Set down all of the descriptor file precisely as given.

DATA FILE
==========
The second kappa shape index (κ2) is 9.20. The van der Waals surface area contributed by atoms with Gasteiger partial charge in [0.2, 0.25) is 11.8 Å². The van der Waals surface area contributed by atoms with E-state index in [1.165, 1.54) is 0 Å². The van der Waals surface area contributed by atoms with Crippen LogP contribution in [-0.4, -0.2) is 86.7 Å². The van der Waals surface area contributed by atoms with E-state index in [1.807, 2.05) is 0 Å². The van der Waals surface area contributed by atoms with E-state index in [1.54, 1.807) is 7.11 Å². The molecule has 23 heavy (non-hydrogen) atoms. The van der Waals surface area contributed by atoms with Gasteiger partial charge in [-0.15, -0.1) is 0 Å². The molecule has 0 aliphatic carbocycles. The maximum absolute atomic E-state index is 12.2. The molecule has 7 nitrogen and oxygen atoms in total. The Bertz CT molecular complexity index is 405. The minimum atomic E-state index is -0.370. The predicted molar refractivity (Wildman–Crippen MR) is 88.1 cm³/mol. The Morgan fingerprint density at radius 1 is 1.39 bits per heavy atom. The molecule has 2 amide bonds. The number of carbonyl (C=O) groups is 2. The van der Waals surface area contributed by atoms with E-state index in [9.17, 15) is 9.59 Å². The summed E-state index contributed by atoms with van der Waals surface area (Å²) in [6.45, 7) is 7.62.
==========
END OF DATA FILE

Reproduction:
The second kappa shape index (κ2) is 9.20. The van der Waals surface area contributed by atoms with Gasteiger partial charge in [0.2, 0.25) is 11.8 Å². The van der Waals surface area contributed by atoms with E-state index in [1.165, 1.54) is 0 Å². The van der Waals surface area contributed by atoms with Crippen LogP contribution in [-0.4, -0.2) is 86.7 Å². The van der Waals surface area contributed by atoms with E-state index in [1.807, 2.05) is 0 Å². The van der Waals surface area contributed by atoms with E-state index in [1.54, 1.807) is 7.11 Å². The molecule has 23 heavy (non-hydrogen) atoms. The van der Waals surface area contributed by atoms with Gasteiger partial charge in [-0.15, -0.1) is 0 Å². The molecule has 0 aliphatic carbocycles. The maximum absolute atomic E-state index is 12.2. The molecule has 7 nitrogen and oxygen atoms in total. The Bertz CT molecular complexity index is 405. The minimum atomic E-state index is -0.370. The predicted molar refractivity (Wildman–Crippen MR) is 88.1 cm³/mol. The Morgan fingerprint density at radius 1 is 1.39 bits per heavy atom. The molecule has 2 amide bonds. The number of carbonyl (C=O) groups is 2. The van der Waals surface area contributed by atoms with E-state index in [9.17, 15) is 9.59 Å². The summed E-state index contributed by atoms with van der Waals surface area (Å²) in [6.45, 7) is 7.62.